Plus: House votes on $2,000 stimulus checks, another win for Brooklyn churches challenging lockdown orders, and more...
Among other parallels, both restrict liberty and opportunity based on arbitrary circumstances of birth.
New Justice Amy Coney Barrett expresses concerns about wider implications of antidiscrimination policies.
"The Court cannot punish or hold Defendants liable merely for publishing a summary of Plaintiff's disciplinary action and their commentary about that decision."
The settlement is subject to federal court approval.
Clarence Thomas and Samuel Alito worry about the future of religious freedom. That’s not the same as a call to overturn the decision.
Plus: California Judicial Council sets expiration date for eviction moratorium, the U.S Justice Department accuses Yale of discriminating against whites and Asians, relations thaw between Israel and the UAE, and more...
Trump's Bizarre Twitter Attack on Obama-Era Fair Housing Regs Reveals an Administration at War With Itself
The president's criticism of the 2015 AFFH rule is an implicit attack on his own housing reforms.
The decision is an important victory against government discrimination on the basis of religion.
British universities thought they'd found the formula that would roll back discrimination. Instead, the pay gap widened.
The Equality Act would significantly expand government power and it also threatens religious freedom.
Textualism and Purposivism in Today's Supreme Court Decision on Discrimination Against Gays, Lesbians, and Transsexuals
The decision in Bostock v. Clayton County is well-justified from the standpoint of textualism (a theory associated with conservatives), but less clearly so from the standpoint of purposivism (often associated with liberals).
Justice Neil Gorsuch's majority decision offers a textualist argument for the ruling.
The agency should relax the yearlong deferral period.
The Supreme Court is about to tackle the issue.
The city's overzealous commission has ordered the company to stop selling dolls some said were racial caricatures.
The courts may not strike it down. But it remains both illegal and deeply unjust.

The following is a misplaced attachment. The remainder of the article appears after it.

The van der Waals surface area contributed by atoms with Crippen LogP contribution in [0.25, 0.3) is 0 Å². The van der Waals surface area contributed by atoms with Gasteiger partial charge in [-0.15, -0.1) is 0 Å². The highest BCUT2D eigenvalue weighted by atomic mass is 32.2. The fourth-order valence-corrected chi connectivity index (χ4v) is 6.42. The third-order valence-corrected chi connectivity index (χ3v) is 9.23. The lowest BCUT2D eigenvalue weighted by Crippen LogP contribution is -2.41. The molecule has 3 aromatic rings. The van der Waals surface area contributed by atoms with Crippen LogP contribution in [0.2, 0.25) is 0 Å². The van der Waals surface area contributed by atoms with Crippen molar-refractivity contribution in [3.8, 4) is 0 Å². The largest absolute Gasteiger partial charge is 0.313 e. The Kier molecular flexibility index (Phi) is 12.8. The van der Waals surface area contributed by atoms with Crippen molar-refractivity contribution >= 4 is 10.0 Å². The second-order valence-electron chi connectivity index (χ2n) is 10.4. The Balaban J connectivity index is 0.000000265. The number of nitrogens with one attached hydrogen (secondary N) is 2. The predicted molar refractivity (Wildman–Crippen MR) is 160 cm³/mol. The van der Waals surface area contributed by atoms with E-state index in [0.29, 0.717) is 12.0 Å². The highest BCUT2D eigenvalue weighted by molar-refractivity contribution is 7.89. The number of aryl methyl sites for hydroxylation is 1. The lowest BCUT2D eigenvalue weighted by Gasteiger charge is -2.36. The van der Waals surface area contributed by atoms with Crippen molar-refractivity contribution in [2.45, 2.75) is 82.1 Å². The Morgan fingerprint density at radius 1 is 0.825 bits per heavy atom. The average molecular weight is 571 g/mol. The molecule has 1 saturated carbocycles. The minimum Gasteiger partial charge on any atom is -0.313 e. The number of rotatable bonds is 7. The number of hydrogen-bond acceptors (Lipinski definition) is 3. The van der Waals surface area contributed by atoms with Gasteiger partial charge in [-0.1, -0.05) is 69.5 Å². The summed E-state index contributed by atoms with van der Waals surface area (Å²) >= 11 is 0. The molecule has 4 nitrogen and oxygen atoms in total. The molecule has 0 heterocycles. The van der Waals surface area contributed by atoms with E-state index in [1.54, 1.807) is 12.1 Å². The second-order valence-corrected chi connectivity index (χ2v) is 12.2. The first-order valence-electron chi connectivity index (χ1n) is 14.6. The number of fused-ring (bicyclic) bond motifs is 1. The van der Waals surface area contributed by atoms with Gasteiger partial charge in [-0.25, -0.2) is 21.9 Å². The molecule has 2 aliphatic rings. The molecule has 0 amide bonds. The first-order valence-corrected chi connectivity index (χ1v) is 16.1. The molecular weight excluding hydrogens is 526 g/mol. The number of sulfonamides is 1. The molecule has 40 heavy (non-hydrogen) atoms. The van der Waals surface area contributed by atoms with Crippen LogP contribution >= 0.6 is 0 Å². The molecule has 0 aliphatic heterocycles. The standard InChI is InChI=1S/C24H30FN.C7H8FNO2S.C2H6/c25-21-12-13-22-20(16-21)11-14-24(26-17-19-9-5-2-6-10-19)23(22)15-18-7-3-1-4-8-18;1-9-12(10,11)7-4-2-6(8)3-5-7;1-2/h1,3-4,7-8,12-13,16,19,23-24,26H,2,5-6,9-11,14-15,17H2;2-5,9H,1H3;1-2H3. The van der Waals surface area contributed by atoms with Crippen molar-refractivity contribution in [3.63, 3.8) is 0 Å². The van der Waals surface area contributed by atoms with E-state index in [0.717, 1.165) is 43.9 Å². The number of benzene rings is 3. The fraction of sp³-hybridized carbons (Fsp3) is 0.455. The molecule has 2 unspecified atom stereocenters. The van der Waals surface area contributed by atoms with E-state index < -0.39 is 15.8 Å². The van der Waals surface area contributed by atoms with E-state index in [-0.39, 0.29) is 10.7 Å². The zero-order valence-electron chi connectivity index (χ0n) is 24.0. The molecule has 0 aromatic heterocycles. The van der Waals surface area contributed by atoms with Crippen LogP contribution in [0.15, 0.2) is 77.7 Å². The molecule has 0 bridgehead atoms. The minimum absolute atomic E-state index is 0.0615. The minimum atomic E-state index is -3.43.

The Trump administration's proposed rewrite of fair housing regulations would ditch lengthy Obama-era reporting requirements in favor of a laserlike focus on housing affordability.
Trump's Order Aimed at Fighting Anti-Semitism Is Constitutionally Problematic, but It's Not Anti-Semitic
Erroneous reporting set off a bizarre backlash that obscured the real problem.
The “Fairness for All Act” would add federal protections against discrimination for gay and trans people. But its exemptions go too far or not far enough, depending on who you ask.
Plus: the foundations bankrolling bad tech policy, they is the word of the year, and more...
Feds Sue California City Over Law That Mandated Evictions for Criminal Activity—Even When No One Was Arrested or Charged
A Department of Justice lawsuit argues Hesperia’s rental ordinance amounts to illegal racial discrimination.
Assessment of motives is often an essential tool for protecting our constitutional rights.
But the technical nature of the decision might not stop future lawsuits.
Gorsuch May Be Swing Vote in Decision Whether Civil Rights Act Protects LGBT Workers From Discrimination
Justices weigh textual conflict over what counts as “sex discrimination” versus what Congress originally intended.
Does the Civil Rights Act of 1964 cover sexual orientation and gender identity?
The Commission on Human Rights is likely running afoul of the First Amendment.
Arizona's Supreme Court Rules Christian Calligraphers Can't Be Forced to Make Gay Wedding Invitations
Justices rule that invitations are expressive speech and businesses cannot be compelled to write messages they oppose.
It’s the Trump administration vs. civil rights groups on federal protections from workplace discrimination.
Transgender activist Jessica Yaniv has forced the British Columbia Human Rights council to hear a truly absurd complaint.
"It is illegal for employers in Washington to refuse to hire qualified potential employees because the employer perceives them to be obese."
Kamala Harris' Plan To End the Racial Homeownership Gap Doubles Down on the Worst Aspects of U.S. Housing Policy
The 2020 contender wants to give $25,000 grants to homebuyers living in historically segregated neighborhoods.
SCOTUS wants to see anti-discrimination laws applied without religious bias.
After the state ends a lawsuit over a transgender celebration cake, the customer files her own civil claim.
With the Equality Act, Congressional Democrats Want To Redefine 'Sex' To Include Gender Identity and Sexual Orientation
Here's why that's a bad idea—and it has nothing to do with God's wrath, women's rights rollbacks, or locker-room predators.
Does current precedent forbidding discrimination on the basis of sex-based stereotypes apply here?
Does Yale Law School's Antidiscrimination Policy on Subsidies for Student Employment Discriminate on the Basis of Religion?
The answer is no, despite conservatives' claims to the contrary. But that does not entirely resolve questions about the wisdom of the policy.
A state-level decision against the property owner shows the limits of the Supreme Court's wedding cake ruling.
But is it actually even needed?
The Supreme Court's Recent Religious Liberty/Death Penalty Decision is Bad—But Not Quite as Bad as Many Think
The justices were wrong to reject a religious discrimination claim in a case where a person sentenced to death was not allowed access to a Muslim cleric at the moment of death. But the decision was not the result of anti-Muslim bigotry.
The city defines nudity as showing nipple, but only if you're a woman.